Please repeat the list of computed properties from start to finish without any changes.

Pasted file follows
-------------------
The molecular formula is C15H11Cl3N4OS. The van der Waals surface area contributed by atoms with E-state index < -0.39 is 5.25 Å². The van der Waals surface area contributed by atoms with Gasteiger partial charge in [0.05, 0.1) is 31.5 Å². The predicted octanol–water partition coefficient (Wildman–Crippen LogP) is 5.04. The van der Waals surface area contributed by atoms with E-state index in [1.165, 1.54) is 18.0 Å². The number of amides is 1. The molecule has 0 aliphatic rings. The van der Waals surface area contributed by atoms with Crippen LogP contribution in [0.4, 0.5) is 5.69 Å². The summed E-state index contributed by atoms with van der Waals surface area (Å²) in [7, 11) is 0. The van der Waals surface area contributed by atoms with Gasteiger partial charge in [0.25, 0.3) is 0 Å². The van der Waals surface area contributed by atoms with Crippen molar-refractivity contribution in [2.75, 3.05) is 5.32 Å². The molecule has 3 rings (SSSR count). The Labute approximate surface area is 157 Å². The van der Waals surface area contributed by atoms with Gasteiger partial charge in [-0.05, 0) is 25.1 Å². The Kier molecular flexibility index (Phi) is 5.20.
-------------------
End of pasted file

The molecular formula is C15H11Cl3N4OS. The van der Waals surface area contributed by atoms with E-state index < -0.39 is 5.25 Å². The van der Waals surface area contributed by atoms with Gasteiger partial charge in [0.05, 0.1) is 31.5 Å². The predicted octanol–water partition coefficient (Wildman–Crippen LogP) is 5.04. The van der Waals surface area contributed by atoms with E-state index in [1.165, 1.54) is 18.0 Å². The number of amides is 1. The molecule has 0 aliphatic rings. The van der Waals surface area contributed by atoms with Crippen LogP contribution in [0.4, 0.5) is 5.69 Å². The summed E-state index contributed by atoms with van der Waals surface area (Å²) in [7, 11) is 0. The van der Waals surface area contributed by atoms with Gasteiger partial charge in [0.25, 0.3) is 0 Å². The van der Waals surface area contributed by atoms with Crippen molar-refractivity contribution in [2.75, 3.05) is 5.32 Å². The molecule has 3 rings (SSSR count). The Labute approximate surface area is 157 Å². The van der Waals surface area contributed by atoms with Gasteiger partial charge in [-0.05, 0) is 25.1 Å². The Kier molecular flexibility index (Phi) is 5.20.